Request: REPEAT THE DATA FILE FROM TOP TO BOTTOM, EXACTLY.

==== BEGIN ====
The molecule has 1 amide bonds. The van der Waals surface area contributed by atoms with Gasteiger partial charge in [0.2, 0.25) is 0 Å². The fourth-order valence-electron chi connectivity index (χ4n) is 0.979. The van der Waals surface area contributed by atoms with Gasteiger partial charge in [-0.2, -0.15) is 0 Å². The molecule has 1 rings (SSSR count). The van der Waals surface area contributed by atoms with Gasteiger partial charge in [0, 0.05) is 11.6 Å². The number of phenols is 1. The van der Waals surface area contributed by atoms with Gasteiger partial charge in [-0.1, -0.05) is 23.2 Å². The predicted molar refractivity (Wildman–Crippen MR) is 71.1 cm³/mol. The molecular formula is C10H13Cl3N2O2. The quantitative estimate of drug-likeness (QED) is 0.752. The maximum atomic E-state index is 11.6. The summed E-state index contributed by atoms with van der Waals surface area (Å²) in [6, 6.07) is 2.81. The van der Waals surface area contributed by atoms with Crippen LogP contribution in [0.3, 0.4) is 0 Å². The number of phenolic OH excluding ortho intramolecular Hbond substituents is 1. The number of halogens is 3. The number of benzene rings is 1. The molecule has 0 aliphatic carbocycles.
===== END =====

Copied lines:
The molecule has 1 amide bonds. The van der Waals surface area contributed by atoms with Gasteiger partial charge in [0.2, 0.25) is 0 Å². The fourth-order valence-electron chi connectivity index (χ4n) is 0.979. The van der Waals surface area contributed by atoms with Gasteiger partial charge in [-0.2, -0.15) is 0 Å². The molecule has 1 rings (SSSR count). The van der Waals surface area contributed by atoms with Gasteiger partial charge in [0, 0.05) is 11.6 Å². The number of phenols is 1. The van der Waals surface area contributed by atoms with Gasteiger partial charge in [-0.1, -0.05) is 23.2 Å². The predicted molar refractivity (Wildman–Crippen MR) is 71.1 cm³/mol. The molecular formula is C10H13Cl3N2O2. The quantitative estimate of drug-likeness (QED) is 0.752. The maximum atomic E-state index is 11.6. The summed E-state index contributed by atoms with van der Waals surface area (Å²) in [6, 6.07) is 2.81. The van der Waals surface area contributed by atoms with Crippen LogP contribution in [0.3, 0.4) is 0 Å². The number of phenolic OH excluding ortho intramolecular Hbond substituents is 1. The number of halogens is 3. The number of benzene rings is 1. The molecule has 0 aliphatic carbocycles.